Schools, coaches push for adoption of strengthened agent law

FILE - In this Nov. 25, 2017, file photo, Connecticut head coach Geno Auriemma claps for his players in the first half of an NCAA college basketball game in Eugene, Ore. Coaches, college athletics officials and several agents are supporting an effort to strengthen laws that regulate sports agent conduct. A memo has been sent to officials who work with legislators in each state with the goal of getting the Revised Uniform Athlete Agents Act passed. Auriemma's name appears on the memo. (AP Photo/Timothy J. Gonzalez, File)

RALEIGH, N.C. (AP) Coaches, college athletics officials and several agents are supporting an effort to strengthen laws that regulate sports agent conduct.

A memo has been sent to officials who work with legislators in each state with the goal of getting the Revised Uniform Athlete Agents Act passed. The act updates a previous version of the law in place in at least 40 states, with the goal of strengthening penalties for violations to make it worth prosecutors’ time to pursue criminal cases .

The names of 16 athletic directors at power-conference schools appear on the memo among the 55 names listed in support of the revised act. There are also several notable college coaching figures, including: Connecticut women’s basketball coach Geno Auriemma, Virginia football coach Bronco Mendenhall, former LSU football coach Les Miles, former Nebraska football coach Tom Osborne, new Florida State football coach Willie Taggart and North Carolina men’s basketball coach Roy Williams.

NFL agents Jack Bechta, Bus Cook, and Bruce and Ryan Tollner are among the agents whose names appear, too.

”I think it demonstrates that there’s a number of agents, coaches and college athletics administrators alike who are committed to strengthening protections for young athletes,” said UNC associate athletic director Paul Pogge, who helped draft the revised act and joined NFL agent Tony Agnone as co-author of the memo.

The Uniform Law Commission (ULC), an organization that works to standardize state laws, approved the revised act in 2015 to update the original version created in 2000. That law typically requires agents to register with states and prohibits them from luring collegiate athletes into contracts by providing them money, gifts or other items of value that jeopardize their college eligibility, though it typically features modest penalties for violations.

The revised act broadens the scope of who falls under its requirements and recommends a higher financial penalty. The changes include requiring schools to report violations to authorities, potentially leading to more prosecutions.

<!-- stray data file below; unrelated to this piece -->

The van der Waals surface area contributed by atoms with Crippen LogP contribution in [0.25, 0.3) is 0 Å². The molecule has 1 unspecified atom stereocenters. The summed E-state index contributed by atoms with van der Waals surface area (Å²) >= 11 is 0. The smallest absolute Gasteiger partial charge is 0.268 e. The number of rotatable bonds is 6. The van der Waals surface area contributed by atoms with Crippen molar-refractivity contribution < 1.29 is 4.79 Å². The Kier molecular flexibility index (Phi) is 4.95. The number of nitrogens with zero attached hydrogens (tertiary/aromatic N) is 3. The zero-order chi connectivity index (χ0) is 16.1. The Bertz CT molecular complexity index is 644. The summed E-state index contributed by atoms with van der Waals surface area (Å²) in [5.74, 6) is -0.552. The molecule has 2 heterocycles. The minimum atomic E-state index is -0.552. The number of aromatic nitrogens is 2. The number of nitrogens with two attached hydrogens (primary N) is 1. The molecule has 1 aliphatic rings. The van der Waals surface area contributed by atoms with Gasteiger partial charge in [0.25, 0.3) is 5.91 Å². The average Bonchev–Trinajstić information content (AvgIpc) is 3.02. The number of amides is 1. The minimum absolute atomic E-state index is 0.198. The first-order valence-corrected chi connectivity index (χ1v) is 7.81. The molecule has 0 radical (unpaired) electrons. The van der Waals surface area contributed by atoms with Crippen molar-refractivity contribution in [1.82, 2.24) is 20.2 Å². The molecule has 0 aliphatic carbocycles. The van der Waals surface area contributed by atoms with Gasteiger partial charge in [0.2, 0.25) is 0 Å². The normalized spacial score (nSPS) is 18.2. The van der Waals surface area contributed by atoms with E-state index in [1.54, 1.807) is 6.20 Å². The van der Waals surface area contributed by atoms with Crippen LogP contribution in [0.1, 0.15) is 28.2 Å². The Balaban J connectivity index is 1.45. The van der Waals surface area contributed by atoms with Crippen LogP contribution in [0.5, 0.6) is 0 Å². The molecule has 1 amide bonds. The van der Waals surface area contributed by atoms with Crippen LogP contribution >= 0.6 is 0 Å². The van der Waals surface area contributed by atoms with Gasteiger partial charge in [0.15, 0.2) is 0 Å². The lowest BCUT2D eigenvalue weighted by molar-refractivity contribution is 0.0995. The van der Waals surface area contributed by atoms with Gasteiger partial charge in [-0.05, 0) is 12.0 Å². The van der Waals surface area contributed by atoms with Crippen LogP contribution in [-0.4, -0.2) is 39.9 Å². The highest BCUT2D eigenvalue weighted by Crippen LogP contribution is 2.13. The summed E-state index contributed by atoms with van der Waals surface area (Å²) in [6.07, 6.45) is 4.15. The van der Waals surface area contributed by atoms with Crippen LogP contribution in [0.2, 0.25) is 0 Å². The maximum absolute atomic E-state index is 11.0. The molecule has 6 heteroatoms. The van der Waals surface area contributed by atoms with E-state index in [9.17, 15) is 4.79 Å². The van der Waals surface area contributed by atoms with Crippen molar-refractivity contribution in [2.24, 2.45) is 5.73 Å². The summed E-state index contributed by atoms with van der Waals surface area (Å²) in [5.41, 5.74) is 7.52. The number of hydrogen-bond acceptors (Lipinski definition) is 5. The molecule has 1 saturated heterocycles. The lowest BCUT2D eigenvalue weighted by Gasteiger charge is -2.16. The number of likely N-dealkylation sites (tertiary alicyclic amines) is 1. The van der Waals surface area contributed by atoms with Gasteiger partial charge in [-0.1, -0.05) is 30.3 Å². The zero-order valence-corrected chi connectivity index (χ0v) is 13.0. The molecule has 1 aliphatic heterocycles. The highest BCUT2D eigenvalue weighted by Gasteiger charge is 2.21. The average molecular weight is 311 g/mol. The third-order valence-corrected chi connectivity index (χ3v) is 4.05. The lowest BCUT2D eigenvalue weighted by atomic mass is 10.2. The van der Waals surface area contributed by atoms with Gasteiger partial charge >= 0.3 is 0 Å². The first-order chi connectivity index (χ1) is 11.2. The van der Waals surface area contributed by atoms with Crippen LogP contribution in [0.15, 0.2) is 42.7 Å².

Work has been underway to get state legislatures to adopt the updated act, though its structure can vary from state to state. It has been enacted in eight states and introduced in seven others this year, according to the ULC.

Dale G. Higer, an Idaho attorney who helped craft the revised act, has said his goal is to have it adopted in more than half the states by 2020.

In an email to the Associated Press, Higer said he sent the memo Tuesday night to ULC officials designated as the legislative liaison for each state. Those commissioners then work with legislators there to get the act on the calendar for discussion, review and, ultimately, passage.

The memo mentions the recent federal fraud and bribery scandal that rocked college basketball and led to charges in September against 10 people, including four power-conference assistant coaches. And in North Carolina, the Secretary of State’s office has been conducting an investigation dating to 2010 into whether agents or runners violated the state’s version of the act by providing Tar Heels football players with improper benefits .

The stiffest penalty in that case so far came in a plea deal for former NFL agent Terry Watson, who received probation, a $5,000 fine and a suspended jail sentence in the spring.

Also in Tennessee, a Florida-based sports agent is contesting a fine of more than $25,000 for representing a pitching prospect from the state before registering with the Tennessee Secretary of State’s office. A ruling is pending in that case.

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